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The Secret Usefulness of Avocado Pits

Food
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By Dan Nosowitz

A couple of years ago, following the whole avocado toast thing, there was a trend of eating the pit (technically a seed). People would dry them out, chop or blend them into a powder, and treat them basically as a supplement, full of fiber and antioxidants. Now, research indicates that the avocado pit has some other impressive properties.


New research from Penn State found that extract from the avocado pit has significant anti-inflammatory properties. In classic scientist-undersell mode, one of the researchers said, "We saw inhibitory activity at concentrations in the low microgram-per-milliliter range, which is an acceptable amount of activity to justify further studies." In other words, yes, avocado pit extract is anti-inflammatory in a non-nonsense way.

But that doesn't mean that you should try centrifuging your own avocado pit extract. After the trend of blending up the pits, some attention was paid to whether the pit is even edible. Many other seeds, including apple seeds, are not edible, even if you can figure out their texture; apple seeds contain a substance that, in the body, creates cyanide. Not at lethal doses from one apple, sure, but, you know. Cyanide.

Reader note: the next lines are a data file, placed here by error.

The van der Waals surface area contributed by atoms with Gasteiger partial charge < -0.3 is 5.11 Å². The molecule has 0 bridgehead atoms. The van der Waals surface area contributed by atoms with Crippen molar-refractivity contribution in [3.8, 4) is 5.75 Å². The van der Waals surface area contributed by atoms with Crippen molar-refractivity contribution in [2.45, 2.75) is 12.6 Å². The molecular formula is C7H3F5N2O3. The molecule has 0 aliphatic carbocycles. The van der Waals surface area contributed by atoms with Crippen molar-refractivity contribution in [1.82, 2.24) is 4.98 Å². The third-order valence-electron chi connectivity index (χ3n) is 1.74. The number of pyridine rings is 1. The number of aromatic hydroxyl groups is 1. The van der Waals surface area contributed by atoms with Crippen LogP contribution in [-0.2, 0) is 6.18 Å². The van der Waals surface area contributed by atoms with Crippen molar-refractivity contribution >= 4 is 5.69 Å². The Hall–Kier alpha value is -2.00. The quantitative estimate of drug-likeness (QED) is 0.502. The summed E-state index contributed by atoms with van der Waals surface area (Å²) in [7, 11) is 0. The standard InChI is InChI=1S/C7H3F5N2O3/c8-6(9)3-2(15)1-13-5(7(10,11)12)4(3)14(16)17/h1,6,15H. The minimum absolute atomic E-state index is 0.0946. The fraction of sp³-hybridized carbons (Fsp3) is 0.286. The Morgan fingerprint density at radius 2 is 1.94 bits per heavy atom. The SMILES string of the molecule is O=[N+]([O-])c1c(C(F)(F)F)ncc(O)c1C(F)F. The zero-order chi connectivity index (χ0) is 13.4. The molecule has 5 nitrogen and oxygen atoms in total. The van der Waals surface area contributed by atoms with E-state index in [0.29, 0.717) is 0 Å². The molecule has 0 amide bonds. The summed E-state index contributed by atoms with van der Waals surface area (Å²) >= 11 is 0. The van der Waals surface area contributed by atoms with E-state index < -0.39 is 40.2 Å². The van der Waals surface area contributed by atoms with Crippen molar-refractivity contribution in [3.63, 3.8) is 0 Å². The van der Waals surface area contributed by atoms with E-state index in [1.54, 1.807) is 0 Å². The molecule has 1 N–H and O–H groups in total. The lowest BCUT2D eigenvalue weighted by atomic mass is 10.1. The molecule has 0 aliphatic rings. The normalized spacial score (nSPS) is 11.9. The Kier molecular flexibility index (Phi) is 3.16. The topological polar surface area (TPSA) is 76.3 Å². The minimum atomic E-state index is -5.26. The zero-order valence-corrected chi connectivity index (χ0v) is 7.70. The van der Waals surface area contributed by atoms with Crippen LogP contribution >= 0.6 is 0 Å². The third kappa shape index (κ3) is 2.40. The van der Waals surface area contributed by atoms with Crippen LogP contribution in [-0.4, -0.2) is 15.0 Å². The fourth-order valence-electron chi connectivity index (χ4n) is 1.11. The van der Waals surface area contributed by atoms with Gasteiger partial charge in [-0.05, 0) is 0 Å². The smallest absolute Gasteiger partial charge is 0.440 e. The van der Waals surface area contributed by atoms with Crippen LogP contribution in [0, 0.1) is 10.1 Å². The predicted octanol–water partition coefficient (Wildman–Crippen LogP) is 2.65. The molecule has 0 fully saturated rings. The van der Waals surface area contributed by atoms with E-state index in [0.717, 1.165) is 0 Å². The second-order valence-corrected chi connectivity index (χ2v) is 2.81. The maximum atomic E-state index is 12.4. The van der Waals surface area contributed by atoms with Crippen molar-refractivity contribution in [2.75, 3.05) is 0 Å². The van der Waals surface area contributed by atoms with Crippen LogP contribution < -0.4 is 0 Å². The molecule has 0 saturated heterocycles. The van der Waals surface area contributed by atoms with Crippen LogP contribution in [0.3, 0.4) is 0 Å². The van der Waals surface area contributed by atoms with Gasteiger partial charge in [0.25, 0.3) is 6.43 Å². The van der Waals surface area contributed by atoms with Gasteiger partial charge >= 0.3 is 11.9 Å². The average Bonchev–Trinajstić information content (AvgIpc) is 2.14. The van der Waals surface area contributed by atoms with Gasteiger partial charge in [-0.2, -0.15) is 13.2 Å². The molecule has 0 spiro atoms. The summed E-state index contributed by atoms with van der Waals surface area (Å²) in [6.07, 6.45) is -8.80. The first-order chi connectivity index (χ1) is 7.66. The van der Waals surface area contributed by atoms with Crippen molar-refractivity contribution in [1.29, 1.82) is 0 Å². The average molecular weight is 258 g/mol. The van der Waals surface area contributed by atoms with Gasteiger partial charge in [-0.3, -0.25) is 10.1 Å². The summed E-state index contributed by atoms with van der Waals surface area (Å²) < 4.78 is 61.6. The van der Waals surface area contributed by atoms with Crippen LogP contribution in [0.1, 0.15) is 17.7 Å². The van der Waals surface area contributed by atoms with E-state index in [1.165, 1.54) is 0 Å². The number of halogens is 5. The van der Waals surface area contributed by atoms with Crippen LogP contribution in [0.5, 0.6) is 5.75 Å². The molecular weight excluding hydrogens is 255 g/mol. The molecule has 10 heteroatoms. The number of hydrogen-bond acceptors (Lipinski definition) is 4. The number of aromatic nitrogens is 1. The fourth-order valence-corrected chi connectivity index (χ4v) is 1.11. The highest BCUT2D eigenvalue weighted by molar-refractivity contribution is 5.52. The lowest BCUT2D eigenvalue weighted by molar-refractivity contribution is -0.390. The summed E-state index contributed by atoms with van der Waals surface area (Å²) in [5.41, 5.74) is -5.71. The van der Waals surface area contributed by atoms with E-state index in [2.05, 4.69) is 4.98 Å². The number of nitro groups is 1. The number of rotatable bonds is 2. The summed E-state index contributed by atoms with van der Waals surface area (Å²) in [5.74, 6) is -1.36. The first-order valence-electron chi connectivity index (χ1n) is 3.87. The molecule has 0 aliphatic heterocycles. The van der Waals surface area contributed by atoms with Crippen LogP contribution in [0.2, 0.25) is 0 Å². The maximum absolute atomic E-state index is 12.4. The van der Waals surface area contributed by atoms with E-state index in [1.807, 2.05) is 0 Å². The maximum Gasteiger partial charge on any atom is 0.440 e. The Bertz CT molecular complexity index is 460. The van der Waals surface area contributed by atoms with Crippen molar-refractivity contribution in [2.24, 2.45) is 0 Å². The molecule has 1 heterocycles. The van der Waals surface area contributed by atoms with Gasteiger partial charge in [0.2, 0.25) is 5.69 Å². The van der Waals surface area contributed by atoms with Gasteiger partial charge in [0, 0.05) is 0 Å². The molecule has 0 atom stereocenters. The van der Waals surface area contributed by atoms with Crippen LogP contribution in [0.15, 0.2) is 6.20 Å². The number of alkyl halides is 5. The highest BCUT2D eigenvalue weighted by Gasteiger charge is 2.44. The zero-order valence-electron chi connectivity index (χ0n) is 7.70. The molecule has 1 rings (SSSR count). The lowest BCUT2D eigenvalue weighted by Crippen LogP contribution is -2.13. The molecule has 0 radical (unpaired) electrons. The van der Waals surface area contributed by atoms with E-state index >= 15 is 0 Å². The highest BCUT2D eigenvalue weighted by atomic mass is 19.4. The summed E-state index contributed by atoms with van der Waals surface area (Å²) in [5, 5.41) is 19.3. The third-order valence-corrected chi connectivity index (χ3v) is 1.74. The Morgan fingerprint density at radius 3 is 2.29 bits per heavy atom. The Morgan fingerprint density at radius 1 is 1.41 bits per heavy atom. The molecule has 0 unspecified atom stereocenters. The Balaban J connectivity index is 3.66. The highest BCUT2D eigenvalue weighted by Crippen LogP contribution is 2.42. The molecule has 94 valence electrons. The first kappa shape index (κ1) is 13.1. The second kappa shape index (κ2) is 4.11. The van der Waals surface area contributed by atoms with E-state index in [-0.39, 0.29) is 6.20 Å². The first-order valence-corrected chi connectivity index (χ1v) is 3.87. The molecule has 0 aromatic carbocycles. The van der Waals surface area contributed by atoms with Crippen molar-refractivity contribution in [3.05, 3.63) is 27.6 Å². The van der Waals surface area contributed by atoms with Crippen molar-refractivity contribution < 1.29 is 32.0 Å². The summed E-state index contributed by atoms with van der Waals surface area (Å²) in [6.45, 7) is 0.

The research on avocado pits is far less settled than for apple seeds. The California Avocado Commission, which has every motivation to promote edible avocado pits, says that they do not recommend eating them, as the research has not yet adequately decided whether the pits are safe to eat. Other nutritionists agree.

But the Penn State research furthers the idea that there's something to the pit besides a method to keep guacamole green, or a fun planting experiment. The pits are usually garbage, and while they're highly biodegradable, there still might be a way to make use of them.

Reposted with permission from our media associate Modern Farmer.

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